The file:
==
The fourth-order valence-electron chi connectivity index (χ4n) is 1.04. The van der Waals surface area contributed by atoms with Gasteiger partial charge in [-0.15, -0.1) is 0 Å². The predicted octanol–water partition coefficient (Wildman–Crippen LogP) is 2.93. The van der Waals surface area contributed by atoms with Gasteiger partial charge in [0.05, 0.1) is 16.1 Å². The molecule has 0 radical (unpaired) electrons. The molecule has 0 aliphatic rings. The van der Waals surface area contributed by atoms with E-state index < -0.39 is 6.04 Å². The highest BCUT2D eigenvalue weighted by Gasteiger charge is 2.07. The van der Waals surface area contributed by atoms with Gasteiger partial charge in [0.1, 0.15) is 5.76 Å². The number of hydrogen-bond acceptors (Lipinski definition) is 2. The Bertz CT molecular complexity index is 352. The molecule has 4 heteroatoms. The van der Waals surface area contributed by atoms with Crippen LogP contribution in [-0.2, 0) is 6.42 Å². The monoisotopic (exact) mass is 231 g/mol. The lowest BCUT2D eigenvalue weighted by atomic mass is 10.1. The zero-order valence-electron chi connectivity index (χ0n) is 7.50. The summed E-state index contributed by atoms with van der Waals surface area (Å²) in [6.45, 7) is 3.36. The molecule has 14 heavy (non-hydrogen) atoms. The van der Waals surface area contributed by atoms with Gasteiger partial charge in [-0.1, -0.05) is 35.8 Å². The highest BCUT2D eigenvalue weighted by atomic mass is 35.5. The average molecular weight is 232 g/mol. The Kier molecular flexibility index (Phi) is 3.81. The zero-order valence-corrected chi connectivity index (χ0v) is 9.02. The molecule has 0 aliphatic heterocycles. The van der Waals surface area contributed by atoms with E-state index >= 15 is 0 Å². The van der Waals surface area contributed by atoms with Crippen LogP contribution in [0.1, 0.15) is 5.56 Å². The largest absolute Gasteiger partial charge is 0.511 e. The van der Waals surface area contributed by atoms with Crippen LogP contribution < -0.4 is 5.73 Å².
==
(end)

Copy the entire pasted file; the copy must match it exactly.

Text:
The fourth-order valence-electron chi connectivity index (χ4n) is 1.04. The van der Waals surface area contributed by atoms with Gasteiger partial charge in [-0.15, -0.1) is 0 Å². The predicted octanol–water partition coefficient (Wildman–Crippen LogP) is 2.93. The van der Waals surface area contributed by atoms with Gasteiger partial charge in [0.05, 0.1) is 16.1 Å². The molecule has 0 radical (unpaired) electrons. The molecule has 0 aliphatic rings. The van der Waals surface area contributed by atoms with E-state index < -0.39 is 6.04 Å². The highest BCUT2D eigenvalue weighted by Gasteiger charge is 2.07. The van der Waals surface area contributed by atoms with Gasteiger partial charge in [0.1, 0.15) is 5.76 Å². The number of hydrogen-bond acceptors (Lipinski definition) is 2. The Bertz CT molecular complexity index is 352. The molecule has 4 heteroatoms. The van der Waals surface area contributed by atoms with Crippen LogP contribution in [-0.2, 0) is 6.42 Å². The monoisotopic (exact) mass is 231 g/mol. The lowest BCUT2D eigenvalue weighted by atomic mass is 10.1. The zero-order valence-electron chi connectivity index (χ0n) is 7.50. The summed E-state index contributed by atoms with van der Waals surface area (Å²) in [6.45, 7) is 3.36. The molecule has 14 heavy (non-hydrogen) atoms. The van der Waals surface area contributed by atoms with Gasteiger partial charge in [-0.1, -0.05) is 35.8 Å². The highest BCUT2D eigenvalue weighted by atomic mass is 35.5. The average molecular weight is 232 g/mol. The Kier molecular flexibility index (Phi) is 3.81. The zero-order valence-corrected chi connectivity index (χ0v) is 9.02. The molecule has 0 aliphatic heterocycles. The van der Waals surface area contributed by atoms with E-state index >= 15 is 0 Å². The van der Waals surface area contributed by atoms with Crippen LogP contribution in [0.1, 0.15) is 5.56 Å². The largest absolute Gasteiger partial charge is 0.511 e. The van der Waals surface area contributed by atoms with Crippen LogP contribution < -0.4 is 5.73 Å².